This article first appeared on BikeRadar
GPS specialists Garmin have entered the action camera market with two full HD models. On retail price, the VIRB (US$299.99/£269.99) platform and GPS- and WiFi-enabled VIRB Elite (US$399.99; £349.99) match GoPro’s market-leading HERO3 and HERO3 Black cameras in the States, slightly undercutting them in the UK.
The Garmin cameras are expected to hit US shops in September – just a month after one of the market’s most established brands, Contour, shut down in early August – and UK stores in October. On claimed specifications alone, Garmin’s entries look like strong alternatives to GoPro’s benchmark setting models.
The VIRB cameras carry a 1.4in colour display screen for immediate playback. Garmin claim the 177g units can capture three hours of HD (1080p) footage on a single charge, and that the lithium-ion batteries can be swapped out easily if the ride is longer than expected. The cameras can take a microSD card, meaning that at maximum capacity of 64Gb users are good for about seven hours of HD footage, say Garmin.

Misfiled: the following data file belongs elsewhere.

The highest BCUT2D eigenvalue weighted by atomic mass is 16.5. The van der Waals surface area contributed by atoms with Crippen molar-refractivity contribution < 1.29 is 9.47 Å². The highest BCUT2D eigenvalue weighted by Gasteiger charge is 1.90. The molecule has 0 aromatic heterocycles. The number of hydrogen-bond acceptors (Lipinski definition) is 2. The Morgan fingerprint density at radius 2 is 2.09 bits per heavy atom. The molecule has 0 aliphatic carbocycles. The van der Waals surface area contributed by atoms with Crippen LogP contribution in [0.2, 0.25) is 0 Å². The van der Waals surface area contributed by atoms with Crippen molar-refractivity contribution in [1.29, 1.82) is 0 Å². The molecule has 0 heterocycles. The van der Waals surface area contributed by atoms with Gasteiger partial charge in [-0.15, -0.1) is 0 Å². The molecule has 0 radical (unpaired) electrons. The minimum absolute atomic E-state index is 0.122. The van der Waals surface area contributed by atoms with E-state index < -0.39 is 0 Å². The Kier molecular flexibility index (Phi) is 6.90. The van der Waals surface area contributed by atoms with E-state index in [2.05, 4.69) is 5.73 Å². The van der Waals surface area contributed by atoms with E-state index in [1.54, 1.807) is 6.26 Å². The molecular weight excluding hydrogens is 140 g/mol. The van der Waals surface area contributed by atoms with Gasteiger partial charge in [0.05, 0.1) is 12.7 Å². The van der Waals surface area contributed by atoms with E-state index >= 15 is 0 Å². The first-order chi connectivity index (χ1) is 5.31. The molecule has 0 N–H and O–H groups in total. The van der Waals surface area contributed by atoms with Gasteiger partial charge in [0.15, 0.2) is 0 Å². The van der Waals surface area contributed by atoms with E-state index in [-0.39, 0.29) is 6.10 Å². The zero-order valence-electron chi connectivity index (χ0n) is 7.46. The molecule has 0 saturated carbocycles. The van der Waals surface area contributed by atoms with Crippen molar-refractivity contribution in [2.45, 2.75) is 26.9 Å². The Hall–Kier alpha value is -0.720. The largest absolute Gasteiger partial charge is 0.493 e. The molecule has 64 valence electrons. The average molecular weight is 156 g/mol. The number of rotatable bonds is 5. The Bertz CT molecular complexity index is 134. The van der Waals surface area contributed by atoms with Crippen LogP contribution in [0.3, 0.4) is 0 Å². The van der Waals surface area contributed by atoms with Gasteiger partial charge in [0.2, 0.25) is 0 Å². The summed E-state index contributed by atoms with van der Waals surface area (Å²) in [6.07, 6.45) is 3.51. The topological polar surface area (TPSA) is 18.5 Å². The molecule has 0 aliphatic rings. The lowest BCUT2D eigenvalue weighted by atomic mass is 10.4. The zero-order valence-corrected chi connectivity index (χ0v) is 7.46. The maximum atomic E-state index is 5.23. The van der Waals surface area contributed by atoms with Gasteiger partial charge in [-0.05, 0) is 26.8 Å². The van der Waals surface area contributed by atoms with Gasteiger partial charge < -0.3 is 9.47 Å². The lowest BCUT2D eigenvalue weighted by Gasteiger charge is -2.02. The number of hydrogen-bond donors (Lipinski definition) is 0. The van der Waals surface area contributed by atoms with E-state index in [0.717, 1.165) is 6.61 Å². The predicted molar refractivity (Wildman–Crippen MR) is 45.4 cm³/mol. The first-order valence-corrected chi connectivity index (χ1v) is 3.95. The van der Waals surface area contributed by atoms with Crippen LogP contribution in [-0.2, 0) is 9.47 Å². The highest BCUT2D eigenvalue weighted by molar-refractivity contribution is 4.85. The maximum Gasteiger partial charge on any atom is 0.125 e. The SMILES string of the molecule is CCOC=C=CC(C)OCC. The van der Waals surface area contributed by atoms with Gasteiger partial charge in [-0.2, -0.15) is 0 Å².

Both VIRB models feature digital image stabilisation technology, to smooth out footage, and can capture 16MP stills while filming. Footage can be shot in three modes - wide, medium and narrow. The lens distortion correction facility should eliminate the fish eye effect that makes vertical shapes like trees appear curved.
The VIRB Elite uses the same platform technology as the VIRB but also carries an accelerometer and altimeter and has GPS and WiFi functionality. It means users can embed data like altitude, speed and location in their footage. iPhone and Android apps also mean the camera can be controlled via a smartphone and rides shared via social media.
The cameras’ internals are housed in a robust-looking, curved waterproof casing that should be able to handle the bumps and shocks of a typical ride. While most people will mount the unit on their bar or helmet and use the intuitive side trigger to start and stop recording, a nifty Edge 810 software upgrade means that computer can control either VIRB camera – especially useful if it’s mounted in a hard-to-reach spot or set up remotely to capture a jump or stunt. Currently nine mounts are available for a range of applications.
The VIRB action cameras form the second major product launch from Garmin in less than a month, after the long-awaited Vector power meter pedals. For more information on the cameras see the official Garmin website.